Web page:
new construction are being factored into decision-making. Principal. of the place. ness world. coupled development. better patterns of use. everybody is entitled to their own office. Peter Hedlund. The challenge. look at utilization. Our master plans Energy costs as well as the financial costs of demolition and now have a lot of renovation. The grand passage ways. is how to make them work. Sasaki is looking at ways to retrofit It’s not about how much water you buildings to bring space use in line with new ways of learning use.” have resulted in underutilization of space. Academic disciplines are sharing spaces and Cathy Blake. Mark Hough pointed out that while 10 years ago sustainability and preservation were two very Landscape is a major factor in defining the campus experi- different things and sustainable buildings were invariably ence. it’s the character of the heart and working. The buffers. Stanford University the traditional classroom. he said. Sasaki Associates One of the most critical things you Hedlund noted that many campuses are faced with build. today they share the same objectives and the synergy between them is driving planning and design. It embodies cultural as well as aesthetic values. 3 Sustainability involves taking a hard new construction. Faculty is being transitioned into the space- saving shared office environments now common in the busi. but in some cases have good sustainability is to define and protect bones. Energy consultants are assigning metrics to the resources rehabilitation or reuse to make it takes to operate buildings and making the argument for the most of existing facilities. The with what he calls “the entrenched feeling in academia that entrances. Associate Director of Campus Planning students are working in flexible labs and other alternatives to and Design. can do in the master plan in terms of ings from the 50s and 60s that have inefficient energy sys- tems and aesthetic problems. the stuff that is really vulnerable to The common practice of using classrooms for just four or five hours a day. often for less than five days a week. .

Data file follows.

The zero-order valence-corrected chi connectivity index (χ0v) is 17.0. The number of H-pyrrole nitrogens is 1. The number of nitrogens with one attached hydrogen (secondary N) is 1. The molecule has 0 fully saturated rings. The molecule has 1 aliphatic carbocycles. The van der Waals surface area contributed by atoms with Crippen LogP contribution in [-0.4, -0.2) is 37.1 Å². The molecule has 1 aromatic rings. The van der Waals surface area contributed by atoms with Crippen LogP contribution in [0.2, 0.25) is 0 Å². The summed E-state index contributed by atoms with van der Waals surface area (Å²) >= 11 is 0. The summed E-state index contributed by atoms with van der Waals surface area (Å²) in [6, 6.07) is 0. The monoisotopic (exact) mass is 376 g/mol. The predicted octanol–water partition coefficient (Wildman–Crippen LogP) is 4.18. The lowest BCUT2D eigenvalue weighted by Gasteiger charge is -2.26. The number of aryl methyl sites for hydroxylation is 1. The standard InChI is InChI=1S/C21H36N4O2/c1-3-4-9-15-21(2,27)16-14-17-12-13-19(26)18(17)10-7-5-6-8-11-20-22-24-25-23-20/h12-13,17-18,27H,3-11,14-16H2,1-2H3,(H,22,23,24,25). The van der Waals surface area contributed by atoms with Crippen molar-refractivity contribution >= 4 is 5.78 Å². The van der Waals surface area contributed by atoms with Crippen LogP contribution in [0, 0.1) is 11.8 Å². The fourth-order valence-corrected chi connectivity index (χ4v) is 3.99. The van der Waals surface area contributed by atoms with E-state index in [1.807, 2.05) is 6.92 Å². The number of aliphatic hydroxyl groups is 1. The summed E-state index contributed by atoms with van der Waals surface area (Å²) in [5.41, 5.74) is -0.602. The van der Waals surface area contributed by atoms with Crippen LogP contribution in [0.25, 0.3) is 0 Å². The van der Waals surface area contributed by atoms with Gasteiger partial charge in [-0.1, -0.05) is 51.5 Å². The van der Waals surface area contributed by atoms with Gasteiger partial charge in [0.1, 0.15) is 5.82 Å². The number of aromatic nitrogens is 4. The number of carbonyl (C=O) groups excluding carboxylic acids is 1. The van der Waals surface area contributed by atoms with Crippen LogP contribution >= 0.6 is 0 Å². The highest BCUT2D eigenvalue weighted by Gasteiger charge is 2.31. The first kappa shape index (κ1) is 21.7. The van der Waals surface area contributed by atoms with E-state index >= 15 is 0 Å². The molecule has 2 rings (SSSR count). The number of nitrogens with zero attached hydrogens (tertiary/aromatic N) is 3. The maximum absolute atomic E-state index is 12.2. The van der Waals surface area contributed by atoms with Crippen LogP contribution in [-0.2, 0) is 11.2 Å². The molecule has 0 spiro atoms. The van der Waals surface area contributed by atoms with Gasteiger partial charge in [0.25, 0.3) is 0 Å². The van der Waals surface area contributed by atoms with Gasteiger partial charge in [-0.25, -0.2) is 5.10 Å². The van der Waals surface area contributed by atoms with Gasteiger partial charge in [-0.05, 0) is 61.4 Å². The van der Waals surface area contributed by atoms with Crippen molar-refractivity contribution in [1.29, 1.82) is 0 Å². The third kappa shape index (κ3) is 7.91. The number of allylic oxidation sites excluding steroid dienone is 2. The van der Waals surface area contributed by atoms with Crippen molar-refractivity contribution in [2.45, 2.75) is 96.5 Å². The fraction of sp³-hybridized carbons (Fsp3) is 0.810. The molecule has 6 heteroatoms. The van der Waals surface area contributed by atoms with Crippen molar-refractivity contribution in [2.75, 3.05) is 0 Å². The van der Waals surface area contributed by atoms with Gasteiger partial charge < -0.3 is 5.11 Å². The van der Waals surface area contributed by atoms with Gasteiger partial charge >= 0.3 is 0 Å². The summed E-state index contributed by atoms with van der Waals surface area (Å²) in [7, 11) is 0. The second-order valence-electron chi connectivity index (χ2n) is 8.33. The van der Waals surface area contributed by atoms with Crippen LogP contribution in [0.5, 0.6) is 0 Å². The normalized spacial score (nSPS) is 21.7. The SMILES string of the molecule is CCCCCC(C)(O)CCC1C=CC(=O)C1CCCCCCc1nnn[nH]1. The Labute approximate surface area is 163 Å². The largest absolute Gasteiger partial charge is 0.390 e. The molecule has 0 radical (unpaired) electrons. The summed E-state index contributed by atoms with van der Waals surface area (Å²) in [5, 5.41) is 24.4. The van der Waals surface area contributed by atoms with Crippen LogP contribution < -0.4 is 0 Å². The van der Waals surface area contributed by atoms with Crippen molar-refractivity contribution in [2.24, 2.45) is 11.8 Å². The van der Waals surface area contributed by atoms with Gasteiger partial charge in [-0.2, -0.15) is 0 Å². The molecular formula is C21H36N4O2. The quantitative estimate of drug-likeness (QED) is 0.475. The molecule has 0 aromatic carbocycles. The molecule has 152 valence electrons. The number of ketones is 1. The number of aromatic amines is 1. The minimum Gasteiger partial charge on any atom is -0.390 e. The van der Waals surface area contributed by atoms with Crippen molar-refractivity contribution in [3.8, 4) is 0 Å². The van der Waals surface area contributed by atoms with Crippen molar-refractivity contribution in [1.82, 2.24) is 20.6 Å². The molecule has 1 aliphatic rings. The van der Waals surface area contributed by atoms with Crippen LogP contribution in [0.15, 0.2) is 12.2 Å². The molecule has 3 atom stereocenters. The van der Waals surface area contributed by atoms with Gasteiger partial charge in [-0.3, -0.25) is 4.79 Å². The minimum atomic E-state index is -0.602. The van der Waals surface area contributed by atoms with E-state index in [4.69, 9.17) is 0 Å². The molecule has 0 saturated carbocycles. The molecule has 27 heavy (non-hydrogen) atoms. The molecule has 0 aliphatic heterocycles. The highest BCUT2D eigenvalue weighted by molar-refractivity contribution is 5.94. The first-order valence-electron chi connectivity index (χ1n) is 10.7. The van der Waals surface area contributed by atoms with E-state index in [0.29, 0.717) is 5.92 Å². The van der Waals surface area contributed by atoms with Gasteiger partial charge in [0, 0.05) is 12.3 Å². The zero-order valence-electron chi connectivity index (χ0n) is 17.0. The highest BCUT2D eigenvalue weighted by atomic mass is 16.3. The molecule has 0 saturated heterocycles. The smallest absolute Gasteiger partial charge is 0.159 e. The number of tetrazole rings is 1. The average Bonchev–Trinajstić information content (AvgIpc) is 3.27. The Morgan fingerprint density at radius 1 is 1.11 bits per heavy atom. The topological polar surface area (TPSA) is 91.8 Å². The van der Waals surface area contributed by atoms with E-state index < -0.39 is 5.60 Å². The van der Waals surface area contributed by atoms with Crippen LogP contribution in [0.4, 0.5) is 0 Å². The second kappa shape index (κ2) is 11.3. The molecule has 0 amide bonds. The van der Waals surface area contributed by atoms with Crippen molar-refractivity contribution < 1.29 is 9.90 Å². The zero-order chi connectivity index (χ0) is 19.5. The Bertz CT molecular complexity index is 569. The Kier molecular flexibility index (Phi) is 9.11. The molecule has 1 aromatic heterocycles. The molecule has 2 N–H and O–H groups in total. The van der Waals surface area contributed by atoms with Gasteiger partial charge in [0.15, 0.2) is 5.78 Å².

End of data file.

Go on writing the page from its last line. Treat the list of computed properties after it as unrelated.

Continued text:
was that for future generations. cases be repurposed to preserve land but questioned what They are often ceremonial and establish a hierarchy for cam. Participants noted that these are not the best move. there’s something in that. hard density on the same piece of land and better supporting the and soft. perceptions of the campus environment. or the facilities.” Cathy Blake countered that buildings may in some spaces they walk through on their way to somewhere else. and to preserve them you think about conservation of land resources. 4 Designers and planners are challenged with identifying the in a fairly remote location it was developed according to spaces that embody the essence of the campus. Kim Way. removing dams along the river that runs through the campus Preservation of existing buildings has become part of a wider is restoring the original character of the place and changing approach to resource management that includes preserv. Blake stated. and also highly valued spaces. where feeling of the campus in a park. The new UC-Merced campus was offered dense natural plantings that once delineated the campus from as a cautionary example. is a development. “Some institutions are constructing by many less visible. occasionally formal. “If of memory” that create emotional ties. Principal/Urban Design and Planning at NBBJ. ASU is reimagining its huge campus as a series of malls or reported that his firm is seeing more colleges and universi- promenades connecting many small outdoor rooms along ties restoring natural environments that had been altered by their length. He cited work at Ohio State University. At Stanford the ing open space.” she said. What is emerging.” designed to support casual and collaborative engagement. As campuses grow. but more often informal and work of the institution. Steve new buildings not because they’re out of space but because Troost. a greater vari. “It takes energy to build but if you are putting three times the ety of outdoor spaces are emerging: small and large. They may be the design? Perhaps it would have been better to invest in existing first spaces people see as they approach the campus. L and s c a p e F o r ms Roundtable Report: Campus Planning and Design . even if it is a model of sustainable campus always the most densely occupied spaces. On these the “eddies” – “places where people can go to reflect some campuses new facilities of greater height and density and find their own time. the “places sustainable best practices. spaces also mattered. called the old ones don’t work the way they want. Built on prime agricultural land its environs are being restored to their former prominence. contemplative emerging pedagogies and the need for growth. Byron Sampson says.” Cathy Blake noted that at Stanford are being constructed on former footprints to better support the “image” places were iconic but the quiet. But the character of a campus is also defined port academic mission. happens in cases where existing buildings no longer sup- pus spaces. But. Steve Troost asked. Campus Planner at Michigan State University.